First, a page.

So, okay, I mean, it's a good good compromise, I suppose...
Dr Dasu 11:01
But there are more complications associated with that.
Most of the time these grades are useful from the point of view of advancement in people's academic careers. Somebody wants to go to Grad school, That's when the actual grade matters, if someone's going to work in a company, nobody's gonna care whether they got A or a Satisfactory grade in a particular course.
But usually, graduate admissions committees place a lot of emphasis on the letter grades of the previous undergraduate education program.
So what we had, what I have advised our graduate program committee, that they should ignore the Spring Semester grades. And I suggested this as a possibility for department chairs across the country to agree, on, that we ignore the semester grades in making [graduate] admissions next year, And almost everybody says, ‘Yeah, that's a no brainer we should do, we should not be looking at the actual letter grades.”
So I don't think that the actual letter grades this semester matter, whatever they're called.
You know, the other part you just said is actually a pretty interesting or is really a challenge, because you said that people are isolated, which we all understand staying at home so they don't have access to the help nor can be, you know, consult with somebody, get somebody you know, physically to help them, create things.
So how did all the department meetings and all that obviously, you do it on zoom or something? I'm assuming that they went on..
The number of meetings went up because now I can't say that I can't make it because I am traveling or something.
Everybody's at home, and everybody assumes that you're available 24 x 7 then meeting number of meetings have gone up and the meeting attendance actually has gone up also. We're doing a lot of meetings online. And there have been, I think the meetings wise, they're quite effective.
I should point out one little thing. So, I'm using a tool called BB Collaborate, some vendor, there are many such things. It's like Zoom, another one, which Dean was, he has signed up with.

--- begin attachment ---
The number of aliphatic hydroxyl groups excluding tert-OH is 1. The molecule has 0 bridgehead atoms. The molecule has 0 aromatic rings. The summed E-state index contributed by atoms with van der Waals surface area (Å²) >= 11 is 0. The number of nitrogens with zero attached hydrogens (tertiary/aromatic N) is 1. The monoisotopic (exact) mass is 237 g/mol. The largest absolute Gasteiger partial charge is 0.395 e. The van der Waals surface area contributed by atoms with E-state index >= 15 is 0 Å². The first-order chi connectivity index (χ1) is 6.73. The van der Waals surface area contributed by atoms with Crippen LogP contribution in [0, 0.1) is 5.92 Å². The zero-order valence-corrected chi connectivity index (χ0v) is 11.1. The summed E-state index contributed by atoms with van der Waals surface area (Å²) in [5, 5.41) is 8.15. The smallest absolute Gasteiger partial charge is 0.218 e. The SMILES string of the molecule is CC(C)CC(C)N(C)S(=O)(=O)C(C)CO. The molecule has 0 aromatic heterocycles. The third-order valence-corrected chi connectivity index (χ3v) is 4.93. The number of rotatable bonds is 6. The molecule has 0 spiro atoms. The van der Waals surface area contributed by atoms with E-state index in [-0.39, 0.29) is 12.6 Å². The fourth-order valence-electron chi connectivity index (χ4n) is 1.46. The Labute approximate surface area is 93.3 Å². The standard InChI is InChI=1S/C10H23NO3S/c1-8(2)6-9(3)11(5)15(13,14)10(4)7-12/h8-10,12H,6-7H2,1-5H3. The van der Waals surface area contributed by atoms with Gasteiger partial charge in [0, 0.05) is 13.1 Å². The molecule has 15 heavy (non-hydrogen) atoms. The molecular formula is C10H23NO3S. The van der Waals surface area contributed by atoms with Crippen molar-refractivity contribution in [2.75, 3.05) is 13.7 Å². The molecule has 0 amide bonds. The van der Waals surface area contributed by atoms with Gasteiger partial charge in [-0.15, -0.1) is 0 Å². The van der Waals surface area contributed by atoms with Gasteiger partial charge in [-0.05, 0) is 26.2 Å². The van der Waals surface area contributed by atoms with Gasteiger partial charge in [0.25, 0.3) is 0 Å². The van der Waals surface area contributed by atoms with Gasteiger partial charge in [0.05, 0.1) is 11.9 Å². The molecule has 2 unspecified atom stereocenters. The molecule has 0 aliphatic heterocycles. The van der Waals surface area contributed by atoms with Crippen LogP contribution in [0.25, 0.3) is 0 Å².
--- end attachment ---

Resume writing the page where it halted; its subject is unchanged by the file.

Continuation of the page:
[Students ask more questions!]
It's actually very interesting that when you're teaching synchronously in my large class, and there are 150 people, 300 people sitting in a room, very rarely people raise their hand and ask a question. But in this online thing, it's completely different. People are asking questions, and they're much more audible, when they ask the question and the classes are much more interactive.
As a result of that turned out to be I think, pedagogically it turned out to be better. So one could actually make this thing nicer long term, maybe more useful than a big lecture hall setting, where you just give me a talk.
That's, that's interesting. I wonder why, but it is maybe they have fewer distractions, they are forced to, you know, or maybe maybe they feel comfortable. It's like, you know, being behind the wheel of a car, you're far more aggressive than when you're, you know, in a group or something.
Dr Dasu 14:29
I don’t know what it is,...but people are much more…
Dr Dasu 14:32
It's sort of either you need to be looking at the list of people who are connected are the numbers of people who are connected, but still, they're not all around you and they don't feel as intimidated.
Even if there are [a] thousand people connected, your screens not gonna look that much different because all you're seeing is a slide and a small window where the names are there. So I think it's a lot easier to ask questions. They raise their hand and ask a question. When people raise a hand on this tool, it's very easy for me to see that.
Dr Dasu 15:06
Whereas in a 300-person room, if somebody raises a hand, I would never notice.
Yeah. So I think that classes are being more interactive and hopefully, more useful for the student.
I did notice that the number of students attending, you know, in large classes, the attendance starts out, at around and not over 95% in the beginning, and it just goes down to close to 50% by the end of the semester.
And online, it went down to one third, I would say, but there's a big difference in the sense that we have made all the lectures available for people to watch offline when they feel like, yet there were a third of the group attending.
So I was not entirely disappointed by the [online] attendance, I would say it was fine.
Hope you enjoyed Part I of our conversation with Dr Sridhara Dasu, Chair of the Physics Dept at University of Wisconsin Madison. I also hope that you found the behind the scenes look both interesting and informative.
Thank you so much for listening to today's podcast. Part II of our conversation with Dr Dasu will drop soon.
These podcasts are brought to you by almamatters.io. Till we meet again, take care and be safe. Thank you!